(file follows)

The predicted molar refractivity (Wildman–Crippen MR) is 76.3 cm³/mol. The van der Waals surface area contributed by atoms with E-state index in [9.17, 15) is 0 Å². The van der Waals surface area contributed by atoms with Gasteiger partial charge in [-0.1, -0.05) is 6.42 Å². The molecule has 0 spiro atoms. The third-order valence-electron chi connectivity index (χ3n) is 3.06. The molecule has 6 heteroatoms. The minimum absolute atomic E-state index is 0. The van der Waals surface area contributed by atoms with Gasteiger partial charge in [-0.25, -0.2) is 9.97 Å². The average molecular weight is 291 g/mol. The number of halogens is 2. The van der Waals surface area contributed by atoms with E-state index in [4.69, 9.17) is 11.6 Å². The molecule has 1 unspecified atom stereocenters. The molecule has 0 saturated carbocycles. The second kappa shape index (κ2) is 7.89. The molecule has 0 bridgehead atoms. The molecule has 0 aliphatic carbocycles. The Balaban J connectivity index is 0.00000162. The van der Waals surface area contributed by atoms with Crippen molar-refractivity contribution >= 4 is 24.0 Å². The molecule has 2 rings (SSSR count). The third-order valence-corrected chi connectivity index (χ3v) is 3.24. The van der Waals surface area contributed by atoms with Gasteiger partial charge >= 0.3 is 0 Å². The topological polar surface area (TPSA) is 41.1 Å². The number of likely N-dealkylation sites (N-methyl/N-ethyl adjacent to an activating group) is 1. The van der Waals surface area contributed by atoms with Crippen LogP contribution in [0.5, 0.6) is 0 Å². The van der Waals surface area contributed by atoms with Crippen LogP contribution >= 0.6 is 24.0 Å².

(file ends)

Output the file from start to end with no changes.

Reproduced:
The predicted molar refractivity (Wildman–Crippen MR) is 76.3 cm³/mol. The van der Waals surface area contributed by atoms with E-state index in [9.17, 15) is 0 Å². The van der Waals surface area contributed by atoms with Gasteiger partial charge in [-0.1, -0.05) is 6.42 Å². The molecule has 0 spiro atoms. The third-order valence-electron chi connectivity index (χ3n) is 3.06. The molecule has 6 heteroatoms. The minimum absolute atomic E-state index is 0. The van der Waals surface area contributed by atoms with Gasteiger partial charge in [-0.25, -0.2) is 9.97 Å². The average molecular weight is 291 g/mol. The number of halogens is 2. The van der Waals surface area contributed by atoms with E-state index in [4.69, 9.17) is 11.6 Å². The molecule has 1 unspecified atom stereocenters. The molecule has 0 saturated carbocycles. The second kappa shape index (κ2) is 7.89. The molecule has 0 bridgehead atoms. The molecule has 0 aliphatic carbocycles. The Balaban J connectivity index is 0.00000162. The van der Waals surface area contributed by atoms with Crippen molar-refractivity contribution >= 4 is 24.0 Å². The molecule has 2 rings (SSSR count). The third-order valence-corrected chi connectivity index (χ3v) is 3.24. The van der Waals surface area contributed by atoms with Gasteiger partial charge >= 0.3 is 0 Å². The topological polar surface area (TPSA) is 41.1 Å². The number of likely N-dealkylation sites (N-methyl/N-ethyl adjacent to an activating group) is 1. The van der Waals surface area contributed by atoms with Crippen LogP contribution in [0.5, 0.6) is 0 Å². The van der Waals surface area contributed by atoms with Crippen LogP contribution >= 0.6 is 24.0 Å².